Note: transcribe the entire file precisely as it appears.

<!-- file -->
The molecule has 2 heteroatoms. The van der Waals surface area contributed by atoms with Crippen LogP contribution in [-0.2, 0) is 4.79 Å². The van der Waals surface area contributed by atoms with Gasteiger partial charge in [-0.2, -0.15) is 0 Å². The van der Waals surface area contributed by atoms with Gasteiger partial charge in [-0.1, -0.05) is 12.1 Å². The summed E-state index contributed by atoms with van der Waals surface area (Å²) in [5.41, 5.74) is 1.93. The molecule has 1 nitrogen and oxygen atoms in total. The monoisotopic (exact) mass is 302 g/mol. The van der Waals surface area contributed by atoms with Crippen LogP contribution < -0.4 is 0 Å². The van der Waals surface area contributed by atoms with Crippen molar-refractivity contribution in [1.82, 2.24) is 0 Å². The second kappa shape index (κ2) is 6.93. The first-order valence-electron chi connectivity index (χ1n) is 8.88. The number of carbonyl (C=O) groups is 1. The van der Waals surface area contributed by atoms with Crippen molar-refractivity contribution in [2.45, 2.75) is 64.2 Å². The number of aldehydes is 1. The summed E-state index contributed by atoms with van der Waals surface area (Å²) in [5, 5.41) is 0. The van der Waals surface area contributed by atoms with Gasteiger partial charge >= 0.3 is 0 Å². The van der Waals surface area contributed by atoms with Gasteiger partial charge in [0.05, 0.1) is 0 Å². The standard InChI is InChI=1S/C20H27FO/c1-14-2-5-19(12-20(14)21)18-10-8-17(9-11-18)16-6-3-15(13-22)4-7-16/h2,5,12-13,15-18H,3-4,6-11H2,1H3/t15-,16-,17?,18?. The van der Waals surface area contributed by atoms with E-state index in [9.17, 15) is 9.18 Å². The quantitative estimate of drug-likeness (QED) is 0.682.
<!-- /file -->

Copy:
The molecule has 2 heteroatoms. The van der Waals surface area contributed by atoms with Crippen LogP contribution in [-0.2, 0) is 4.79 Å². The van der Waals surface area contributed by atoms with Gasteiger partial charge in [-0.2, -0.15) is 0 Å². The van der Waals surface area contributed by atoms with Gasteiger partial charge in [-0.1, -0.05) is 12.1 Å². The summed E-state index contributed by atoms with van der Waals surface area (Å²) in [5.41, 5.74) is 1.93. The molecule has 1 nitrogen and oxygen atoms in total. The monoisotopic (exact) mass is 302 g/mol. The van der Waals surface area contributed by atoms with Crippen LogP contribution < -0.4 is 0 Å². The van der Waals surface area contributed by atoms with Crippen molar-refractivity contribution in [1.82, 2.24) is 0 Å². The second kappa shape index (κ2) is 6.93. The first-order valence-electron chi connectivity index (χ1n) is 8.88. The number of carbonyl (C=O) groups is 1. The van der Waals surface area contributed by atoms with Crippen molar-refractivity contribution in [2.45, 2.75) is 64.2 Å². The number of aldehydes is 1. The summed E-state index contributed by atoms with van der Waals surface area (Å²) in [5, 5.41) is 0. The van der Waals surface area contributed by atoms with Gasteiger partial charge >= 0.3 is 0 Å². The van der Waals surface area contributed by atoms with Gasteiger partial charge in [0.05, 0.1) is 0 Å². The standard InChI is InChI=1S/C20H27FO/c1-14-2-5-19(12-20(14)21)18-10-8-17(9-11-18)16-6-3-15(13-22)4-7-16/h2,5,12-13,15-18H,3-4,6-11H2,1H3/t15-,16-,17?,18?. The van der Waals surface area contributed by atoms with E-state index in [9.17, 15) is 9.18 Å². The quantitative estimate of drug-likeness (QED) is 0.682.